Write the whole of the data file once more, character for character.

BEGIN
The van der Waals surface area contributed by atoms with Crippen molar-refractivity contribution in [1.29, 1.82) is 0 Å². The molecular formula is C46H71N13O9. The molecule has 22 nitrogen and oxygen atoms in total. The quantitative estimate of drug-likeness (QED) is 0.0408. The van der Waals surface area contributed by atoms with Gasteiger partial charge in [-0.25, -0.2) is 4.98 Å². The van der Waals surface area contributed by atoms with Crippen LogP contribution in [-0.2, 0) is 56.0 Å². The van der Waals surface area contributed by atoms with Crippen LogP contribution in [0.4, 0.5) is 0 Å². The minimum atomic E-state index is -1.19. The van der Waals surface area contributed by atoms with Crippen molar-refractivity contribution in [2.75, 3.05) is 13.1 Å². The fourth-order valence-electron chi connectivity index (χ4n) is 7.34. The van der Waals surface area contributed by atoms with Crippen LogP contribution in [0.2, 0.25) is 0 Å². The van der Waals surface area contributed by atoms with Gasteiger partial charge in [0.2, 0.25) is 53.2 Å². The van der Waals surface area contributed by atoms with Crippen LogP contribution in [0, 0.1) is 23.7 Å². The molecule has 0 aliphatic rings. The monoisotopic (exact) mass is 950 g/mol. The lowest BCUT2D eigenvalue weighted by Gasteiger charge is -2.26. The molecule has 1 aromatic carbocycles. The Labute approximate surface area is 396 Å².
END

The van der Waals surface area contributed by atoms with Crippen molar-refractivity contribution in [1.29, 1.82) is 0 Å². The molecular formula is C46H71N13O9. The molecule has 22 nitrogen and oxygen atoms in total. The quantitative estimate of drug-likeness (QED) is 0.0408. The van der Waals surface area contributed by atoms with Gasteiger partial charge in [-0.25, -0.2) is 4.98 Å². The van der Waals surface area contributed by atoms with Crippen LogP contribution in [-0.2, 0) is 56.0 Å². The van der Waals surface area contributed by atoms with Crippen LogP contribution in [0.4, 0.5) is 0 Å². The minimum atomic E-state index is -1.19. The van der Waals surface area contributed by atoms with Crippen molar-refractivity contribution in [2.75, 3.05) is 13.1 Å². The fourth-order valence-electron chi connectivity index (χ4n) is 7.34. The van der Waals surface area contributed by atoms with Crippen LogP contribution in [0.2, 0.25) is 0 Å². The van der Waals surface area contributed by atoms with Gasteiger partial charge in [0.2, 0.25) is 53.2 Å². The van der Waals surface area contributed by atoms with Crippen LogP contribution in [0, 0.1) is 23.7 Å². The molecule has 0 aliphatic rings. The monoisotopic (exact) mass is 950 g/mol. The lowest BCUT2D eigenvalue weighted by Gasteiger charge is -2.26. The molecule has 1 aromatic carbocycles. The Labute approximate surface area is 396 Å².